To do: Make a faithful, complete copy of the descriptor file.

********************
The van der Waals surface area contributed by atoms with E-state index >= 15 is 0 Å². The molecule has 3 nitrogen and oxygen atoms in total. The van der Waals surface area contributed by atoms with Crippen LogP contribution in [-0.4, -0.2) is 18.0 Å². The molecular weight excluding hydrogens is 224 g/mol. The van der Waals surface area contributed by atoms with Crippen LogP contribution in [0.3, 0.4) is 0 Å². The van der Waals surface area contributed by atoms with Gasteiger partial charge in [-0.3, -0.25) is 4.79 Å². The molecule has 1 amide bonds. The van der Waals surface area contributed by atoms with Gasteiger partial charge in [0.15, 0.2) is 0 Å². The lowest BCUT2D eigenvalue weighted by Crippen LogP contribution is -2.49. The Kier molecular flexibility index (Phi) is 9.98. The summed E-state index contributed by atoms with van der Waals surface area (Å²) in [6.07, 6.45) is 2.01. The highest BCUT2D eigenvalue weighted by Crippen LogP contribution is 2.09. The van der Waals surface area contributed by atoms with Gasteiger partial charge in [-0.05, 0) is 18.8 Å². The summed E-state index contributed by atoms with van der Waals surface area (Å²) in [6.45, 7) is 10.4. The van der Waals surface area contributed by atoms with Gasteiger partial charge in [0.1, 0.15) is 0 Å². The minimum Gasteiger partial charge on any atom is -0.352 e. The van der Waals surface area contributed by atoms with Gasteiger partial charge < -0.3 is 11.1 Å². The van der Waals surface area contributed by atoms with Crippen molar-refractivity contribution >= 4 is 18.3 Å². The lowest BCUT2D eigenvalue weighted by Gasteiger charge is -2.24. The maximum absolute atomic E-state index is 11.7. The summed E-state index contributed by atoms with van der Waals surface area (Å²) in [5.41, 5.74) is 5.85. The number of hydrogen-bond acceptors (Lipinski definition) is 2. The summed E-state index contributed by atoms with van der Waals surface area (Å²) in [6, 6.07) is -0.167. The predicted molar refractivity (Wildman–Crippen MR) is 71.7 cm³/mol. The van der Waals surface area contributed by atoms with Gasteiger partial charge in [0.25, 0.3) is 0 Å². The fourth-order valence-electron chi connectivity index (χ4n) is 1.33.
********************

The van der Waals surface area contributed by atoms with E-state index >= 15 is 0 Å². The molecule has 3 nitrogen and oxygen atoms in total. The van der Waals surface area contributed by atoms with Crippen LogP contribution in [-0.4, -0.2) is 18.0 Å². The molecular weight excluding hydrogens is 224 g/mol. The van der Waals surface area contributed by atoms with Crippen LogP contribution in [0.3, 0.4) is 0 Å². The van der Waals surface area contributed by atoms with Gasteiger partial charge in [-0.3, -0.25) is 4.79 Å². The molecule has 1 amide bonds. The van der Waals surface area contributed by atoms with Gasteiger partial charge in [0.15, 0.2) is 0 Å². The lowest BCUT2D eigenvalue weighted by Crippen LogP contribution is -2.49. The Kier molecular flexibility index (Phi) is 9.98. The summed E-state index contributed by atoms with van der Waals surface area (Å²) in [6.07, 6.45) is 2.01. The highest BCUT2D eigenvalue weighted by Crippen LogP contribution is 2.09. The van der Waals surface area contributed by atoms with Gasteiger partial charge in [-0.05, 0) is 18.8 Å². The summed E-state index contributed by atoms with van der Waals surface area (Å²) in [6.45, 7) is 10.4. The van der Waals surface area contributed by atoms with Gasteiger partial charge in [0.1, 0.15) is 0 Å². The minimum Gasteiger partial charge on any atom is -0.352 e. The van der Waals surface area contributed by atoms with Gasteiger partial charge < -0.3 is 11.1 Å². The van der Waals surface area contributed by atoms with Crippen molar-refractivity contribution >= 4 is 18.3 Å². The lowest BCUT2D eigenvalue weighted by Gasteiger charge is -2.24. The maximum absolute atomic E-state index is 11.7. The summed E-state index contributed by atoms with van der Waals surface area (Å²) in [5.41, 5.74) is 5.85. The number of hydrogen-bond acceptors (Lipinski definition) is 2. The summed E-state index contributed by atoms with van der Waals surface area (Å²) in [6, 6.07) is -0.167. The predicted molar refractivity (Wildman–Crippen MR) is 71.7 cm³/mol. The van der Waals surface area contributed by atoms with Gasteiger partial charge in [0.25, 0.3) is 0 Å². The fourth-order valence-electron chi connectivity index (χ4n) is 1.33.